oupIn 19th-Century Fiction we have been working on Middlemarch for a couple of weeks. I wish I could say it is going well. I don’t think it’s going badly exactly, but honestly this term I don’t really know. Attendance is just appalling: most days, maybe 60% of the class shows up, which is unprecedented, in my fairly long experience. I don’t know what to make of this. I know it’s not personal, or at least I’m trying not to take it personally, but that doesn’t make it any less disheartening. The students who are present are pretty quiet; I think – I hope – they are engaged, but much of the time it’s hard to tell, and I worry that at this point I am mostly performing enthusiasm, not eliciting it. The ones who do speak up have good things to say, but I’m not used to having to work so hard to get anything out of the class, to get any energy back from them. I’m going to keep trying! The ones who are showing up deserve no less, and I remain hopeful that between us we can and will make the most of this opportunity to read this great novel together.

I was really looking forward to these classes on Middlemarch because I thought, or hoped, they would shore up my faltering faith in all the ways I have spent my “one wild and precious life.” Whatever else was going wrong in my life before all of this, I could count on my classroom hours to make me feel better, by taking me out of my own head for a while and also because of the joy of engaging with students about books in ways I really do value and cherish and believe in. I guess I shouldn’t be surprised that it isn’t so simple this term. The image I keep returning to lately is that it’s like I’m crossing a suspension bridge. It’s a bit unsteady underfoot, but as long as I look straight ahead it’s not too bad moving forward, just doing the next thing that’s in front of me, and the next, and the next. It’s when I look down and realize all over again what’s below it, or it’s shaken by a gust of wind (a memory, a place, a picture, or just a feeling) that the vertiginous sensations return —  “O the mind, mind has mountains; cliffs of fall / Frightful, sheer, no-man-fathomed” — and I am overcome, unbalanced, beside myself, in spite of myself.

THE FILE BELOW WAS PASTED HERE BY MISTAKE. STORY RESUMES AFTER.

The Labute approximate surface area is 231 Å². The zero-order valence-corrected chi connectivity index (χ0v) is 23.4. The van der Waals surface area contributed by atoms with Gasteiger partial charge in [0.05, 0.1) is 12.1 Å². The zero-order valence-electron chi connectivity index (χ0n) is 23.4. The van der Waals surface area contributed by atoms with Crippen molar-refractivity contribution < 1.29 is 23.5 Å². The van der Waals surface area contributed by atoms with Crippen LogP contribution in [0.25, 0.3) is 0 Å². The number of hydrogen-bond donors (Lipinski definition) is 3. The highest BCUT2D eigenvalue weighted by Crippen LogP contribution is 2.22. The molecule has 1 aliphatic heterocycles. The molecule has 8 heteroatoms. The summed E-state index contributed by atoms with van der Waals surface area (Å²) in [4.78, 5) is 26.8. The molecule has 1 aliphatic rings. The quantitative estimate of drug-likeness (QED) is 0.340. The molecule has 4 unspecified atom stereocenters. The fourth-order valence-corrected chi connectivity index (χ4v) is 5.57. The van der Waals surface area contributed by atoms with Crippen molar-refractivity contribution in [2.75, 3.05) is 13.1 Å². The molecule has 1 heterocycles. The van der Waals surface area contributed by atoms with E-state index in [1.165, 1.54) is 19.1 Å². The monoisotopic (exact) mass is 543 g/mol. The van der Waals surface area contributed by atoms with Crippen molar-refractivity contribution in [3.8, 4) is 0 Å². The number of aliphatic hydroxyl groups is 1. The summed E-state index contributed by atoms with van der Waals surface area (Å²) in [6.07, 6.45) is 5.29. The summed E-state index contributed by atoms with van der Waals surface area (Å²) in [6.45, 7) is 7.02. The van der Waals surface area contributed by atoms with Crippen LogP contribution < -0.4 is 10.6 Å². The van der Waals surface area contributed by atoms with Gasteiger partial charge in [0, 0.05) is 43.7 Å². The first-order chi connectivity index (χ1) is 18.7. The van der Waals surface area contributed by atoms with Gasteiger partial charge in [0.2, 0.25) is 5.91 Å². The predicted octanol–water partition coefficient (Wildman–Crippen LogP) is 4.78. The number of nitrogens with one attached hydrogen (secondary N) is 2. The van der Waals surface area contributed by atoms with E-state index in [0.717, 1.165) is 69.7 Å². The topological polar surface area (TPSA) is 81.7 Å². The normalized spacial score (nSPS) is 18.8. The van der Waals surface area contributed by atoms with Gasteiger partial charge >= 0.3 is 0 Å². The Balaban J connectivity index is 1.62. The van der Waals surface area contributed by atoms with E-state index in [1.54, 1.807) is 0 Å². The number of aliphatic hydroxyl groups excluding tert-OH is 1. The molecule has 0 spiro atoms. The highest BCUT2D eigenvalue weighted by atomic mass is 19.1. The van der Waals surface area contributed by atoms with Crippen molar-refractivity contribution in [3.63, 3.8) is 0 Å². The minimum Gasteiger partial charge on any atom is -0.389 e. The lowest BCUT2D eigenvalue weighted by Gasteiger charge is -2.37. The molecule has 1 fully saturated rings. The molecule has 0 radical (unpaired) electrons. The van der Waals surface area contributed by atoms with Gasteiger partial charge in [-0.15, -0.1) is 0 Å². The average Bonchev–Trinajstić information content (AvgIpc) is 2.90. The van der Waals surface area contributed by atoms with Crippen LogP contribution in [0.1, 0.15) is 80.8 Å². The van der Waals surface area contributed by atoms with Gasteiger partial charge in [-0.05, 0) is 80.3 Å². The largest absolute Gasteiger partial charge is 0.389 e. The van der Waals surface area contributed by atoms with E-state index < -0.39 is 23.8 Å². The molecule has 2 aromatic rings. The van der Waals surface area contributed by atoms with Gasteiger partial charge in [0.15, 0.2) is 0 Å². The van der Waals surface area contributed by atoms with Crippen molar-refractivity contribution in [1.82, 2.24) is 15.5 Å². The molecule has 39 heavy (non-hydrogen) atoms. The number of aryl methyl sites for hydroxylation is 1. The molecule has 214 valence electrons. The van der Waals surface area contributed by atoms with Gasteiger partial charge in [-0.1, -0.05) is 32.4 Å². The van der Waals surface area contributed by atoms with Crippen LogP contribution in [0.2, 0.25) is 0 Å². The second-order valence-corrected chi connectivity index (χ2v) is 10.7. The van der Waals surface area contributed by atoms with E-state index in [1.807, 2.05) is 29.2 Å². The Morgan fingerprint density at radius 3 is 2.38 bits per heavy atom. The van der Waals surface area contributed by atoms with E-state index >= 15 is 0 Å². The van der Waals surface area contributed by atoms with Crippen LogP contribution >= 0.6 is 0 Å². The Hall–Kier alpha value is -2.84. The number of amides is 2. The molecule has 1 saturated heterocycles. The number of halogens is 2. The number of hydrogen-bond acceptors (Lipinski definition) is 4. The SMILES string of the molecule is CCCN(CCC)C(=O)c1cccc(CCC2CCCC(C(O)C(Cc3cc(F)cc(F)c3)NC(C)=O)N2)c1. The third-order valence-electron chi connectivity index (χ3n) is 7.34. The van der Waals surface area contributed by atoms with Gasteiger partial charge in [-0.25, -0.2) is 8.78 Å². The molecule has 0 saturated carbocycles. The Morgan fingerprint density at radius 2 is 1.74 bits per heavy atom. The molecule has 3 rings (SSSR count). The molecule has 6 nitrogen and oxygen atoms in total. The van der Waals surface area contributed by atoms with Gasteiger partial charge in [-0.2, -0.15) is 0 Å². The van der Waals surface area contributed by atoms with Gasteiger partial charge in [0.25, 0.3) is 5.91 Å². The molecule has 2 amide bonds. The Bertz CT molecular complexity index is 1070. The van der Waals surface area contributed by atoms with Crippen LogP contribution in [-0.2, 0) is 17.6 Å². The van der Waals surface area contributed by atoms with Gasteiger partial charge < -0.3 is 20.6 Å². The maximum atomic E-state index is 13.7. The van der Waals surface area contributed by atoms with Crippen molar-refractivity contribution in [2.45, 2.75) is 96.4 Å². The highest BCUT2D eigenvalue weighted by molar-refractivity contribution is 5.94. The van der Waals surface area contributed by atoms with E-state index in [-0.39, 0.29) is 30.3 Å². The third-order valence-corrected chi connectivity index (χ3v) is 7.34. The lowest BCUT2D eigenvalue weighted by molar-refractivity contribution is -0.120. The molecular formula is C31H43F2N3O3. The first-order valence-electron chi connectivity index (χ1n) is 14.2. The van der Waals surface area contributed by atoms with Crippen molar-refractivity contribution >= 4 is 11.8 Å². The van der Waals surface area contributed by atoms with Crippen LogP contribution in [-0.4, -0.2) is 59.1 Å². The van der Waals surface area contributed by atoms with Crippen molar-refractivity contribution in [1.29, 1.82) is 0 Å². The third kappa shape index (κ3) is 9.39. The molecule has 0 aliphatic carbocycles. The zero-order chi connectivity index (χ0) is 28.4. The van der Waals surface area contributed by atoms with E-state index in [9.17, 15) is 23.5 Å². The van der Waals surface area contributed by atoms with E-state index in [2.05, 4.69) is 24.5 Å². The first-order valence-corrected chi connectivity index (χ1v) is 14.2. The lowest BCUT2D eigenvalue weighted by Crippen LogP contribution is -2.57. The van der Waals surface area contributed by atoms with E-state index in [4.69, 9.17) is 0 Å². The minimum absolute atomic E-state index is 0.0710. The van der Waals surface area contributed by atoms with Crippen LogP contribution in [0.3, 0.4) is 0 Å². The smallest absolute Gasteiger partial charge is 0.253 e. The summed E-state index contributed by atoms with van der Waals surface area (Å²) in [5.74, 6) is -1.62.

capilano suspension bridge

2 thoughts on “October Reading & Teaching

  1. Jeanne November 1, 2022 / 8:00 pm

    I’ve not been feeling good about spending so much of my precious life on ungrateful students, but reading your post makes me realize that I need to take my own advice (given to three decade’s worth of new writing tutors) about not judging what you’ve done as a teacher by the immediate results. Some results take years and you never hear about them. That’s the job.

  2. Patricia Stefanowicz November 12, 2022 / 11:07 am

    I find your comments perceptive, but perhaps outside of my normal fiction/novels, which tend to be classics, or perhaps, early modern classics, in English or French. I know, as a Phi Beta Kappa person, I am supposed to read modern fiction, but mostly I do not. I reckon my last was something from Salman Rushdie?

    Detective fiction, if not too grizzly, is fine, but Los Angeles setting, does not work…for me.

    Catcher in the Rye is about as modern as I can cope with. Prefer Faulkner and Hemingway…or older, pre-20th century. Old English is also acceptable.

    Is that simply an English idiosyncrasy? Possibly? Probably?

    Enjoying your ideas, always,

    Patricia ________________________________